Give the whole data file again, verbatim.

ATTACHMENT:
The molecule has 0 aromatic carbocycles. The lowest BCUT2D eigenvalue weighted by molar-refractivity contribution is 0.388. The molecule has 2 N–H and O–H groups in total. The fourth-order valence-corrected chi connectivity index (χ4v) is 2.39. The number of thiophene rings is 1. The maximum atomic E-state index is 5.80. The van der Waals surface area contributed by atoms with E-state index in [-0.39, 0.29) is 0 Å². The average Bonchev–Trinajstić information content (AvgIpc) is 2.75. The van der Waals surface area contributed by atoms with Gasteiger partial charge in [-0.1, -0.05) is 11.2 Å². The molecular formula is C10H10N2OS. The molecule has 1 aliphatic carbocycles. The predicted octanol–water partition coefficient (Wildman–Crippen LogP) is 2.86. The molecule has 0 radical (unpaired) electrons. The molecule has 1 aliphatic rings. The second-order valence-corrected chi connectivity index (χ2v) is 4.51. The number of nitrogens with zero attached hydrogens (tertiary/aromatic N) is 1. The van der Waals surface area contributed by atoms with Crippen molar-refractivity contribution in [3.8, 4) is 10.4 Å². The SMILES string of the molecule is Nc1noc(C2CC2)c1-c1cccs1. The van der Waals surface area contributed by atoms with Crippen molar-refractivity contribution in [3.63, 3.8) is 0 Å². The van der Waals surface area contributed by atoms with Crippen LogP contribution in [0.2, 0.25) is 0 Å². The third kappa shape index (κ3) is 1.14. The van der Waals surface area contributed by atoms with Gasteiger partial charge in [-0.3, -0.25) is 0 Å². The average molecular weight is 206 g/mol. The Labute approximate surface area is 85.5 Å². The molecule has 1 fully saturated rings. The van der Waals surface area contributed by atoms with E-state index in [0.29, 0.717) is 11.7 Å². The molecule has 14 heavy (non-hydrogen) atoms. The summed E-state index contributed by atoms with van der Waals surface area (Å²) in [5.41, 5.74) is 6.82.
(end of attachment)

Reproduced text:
The molecule has 0 aromatic carbocycles. The lowest BCUT2D eigenvalue weighted by molar-refractivity contribution is 0.388. The molecule has 2 N–H and O–H groups in total. The fourth-order valence-corrected chi connectivity index (χ4v) is 2.39. The number of thiophene rings is 1. The maximum atomic E-state index is 5.80. The van der Waals surface area contributed by atoms with E-state index in [-0.39, 0.29) is 0 Å². The average Bonchev–Trinajstić information content (AvgIpc) is 2.75. The van der Waals surface area contributed by atoms with Gasteiger partial charge in [-0.1, -0.05) is 11.2 Å². The molecular formula is C10H10N2OS. The molecule has 1 aliphatic carbocycles. The predicted octanol–water partition coefficient (Wildman–Crippen LogP) is 2.86. The molecule has 0 radical (unpaired) electrons. The molecule has 1 aliphatic rings. The second-order valence-corrected chi connectivity index (χ2v) is 4.51. The number of nitrogens with zero attached hydrogens (tertiary/aromatic N) is 1. The van der Waals surface area contributed by atoms with Crippen molar-refractivity contribution in [3.8, 4) is 10.4 Å². The SMILES string of the molecule is Nc1noc(C2CC2)c1-c1cccs1. The van der Waals surface area contributed by atoms with Crippen molar-refractivity contribution in [3.63, 3.8) is 0 Å². The van der Waals surface area contributed by atoms with Crippen LogP contribution in [0.2, 0.25) is 0 Å². The third kappa shape index (κ3) is 1.14. The van der Waals surface area contributed by atoms with Gasteiger partial charge in [-0.3, -0.25) is 0 Å². The average molecular weight is 206 g/mol. The Labute approximate surface area is 85.5 Å². The molecule has 1 fully saturated rings. The van der Waals surface area contributed by atoms with E-state index in [0.29, 0.717) is 11.7 Å². The molecule has 14 heavy (non-hydrogen) atoms. The summed E-state index contributed by atoms with van der Waals surface area (Å²) in [5.41, 5.74) is 6.82.